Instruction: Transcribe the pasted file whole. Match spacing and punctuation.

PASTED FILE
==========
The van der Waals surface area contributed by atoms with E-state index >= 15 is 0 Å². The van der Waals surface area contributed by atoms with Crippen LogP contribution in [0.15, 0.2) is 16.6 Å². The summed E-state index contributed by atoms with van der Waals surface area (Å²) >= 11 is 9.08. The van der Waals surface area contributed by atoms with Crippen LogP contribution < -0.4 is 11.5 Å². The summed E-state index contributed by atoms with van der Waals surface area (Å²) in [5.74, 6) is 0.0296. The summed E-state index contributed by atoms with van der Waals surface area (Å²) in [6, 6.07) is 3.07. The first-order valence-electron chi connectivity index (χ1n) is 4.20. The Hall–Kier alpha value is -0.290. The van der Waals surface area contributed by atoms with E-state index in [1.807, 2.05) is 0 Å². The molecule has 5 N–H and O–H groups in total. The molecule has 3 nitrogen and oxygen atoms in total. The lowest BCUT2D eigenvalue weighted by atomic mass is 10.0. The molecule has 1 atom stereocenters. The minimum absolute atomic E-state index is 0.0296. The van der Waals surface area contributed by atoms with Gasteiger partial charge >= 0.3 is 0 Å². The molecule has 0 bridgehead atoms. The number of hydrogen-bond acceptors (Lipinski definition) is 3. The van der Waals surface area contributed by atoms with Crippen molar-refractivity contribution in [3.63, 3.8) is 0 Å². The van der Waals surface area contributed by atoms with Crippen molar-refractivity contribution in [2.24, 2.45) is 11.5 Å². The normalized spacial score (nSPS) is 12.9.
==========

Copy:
The van der Waals surface area contributed by atoms with E-state index >= 15 is 0 Å². The van der Waals surface area contributed by atoms with Crippen LogP contribution in [0.15, 0.2) is 16.6 Å². The summed E-state index contributed by atoms with van der Waals surface area (Å²) >= 11 is 9.08. The van der Waals surface area contributed by atoms with Crippen LogP contribution < -0.4 is 11.5 Å². The summed E-state index contributed by atoms with van der Waals surface area (Å²) in [5.74, 6) is 0.0296. The summed E-state index contributed by atoms with van der Waals surface area (Å²) in [6, 6.07) is 3.07. The first-order valence-electron chi connectivity index (χ1n) is 4.20. The Hall–Kier alpha value is -0.290. The van der Waals surface area contributed by atoms with E-state index in [1.807, 2.05) is 0 Å². The molecule has 5 N–H and O–H groups in total. The molecule has 3 nitrogen and oxygen atoms in total. The lowest BCUT2D eigenvalue weighted by atomic mass is 10.0. The molecule has 1 atom stereocenters. The minimum absolute atomic E-state index is 0.0296. The van der Waals surface area contributed by atoms with Gasteiger partial charge >= 0.3 is 0 Å². The molecule has 0 bridgehead atoms. The number of hydrogen-bond acceptors (Lipinski definition) is 3. The van der Waals surface area contributed by atoms with Crippen molar-refractivity contribution in [3.63, 3.8) is 0 Å². The van der Waals surface area contributed by atoms with Crippen molar-refractivity contribution in [2.24, 2.45) is 11.5 Å². The normalized spacial score (nSPS) is 12.9.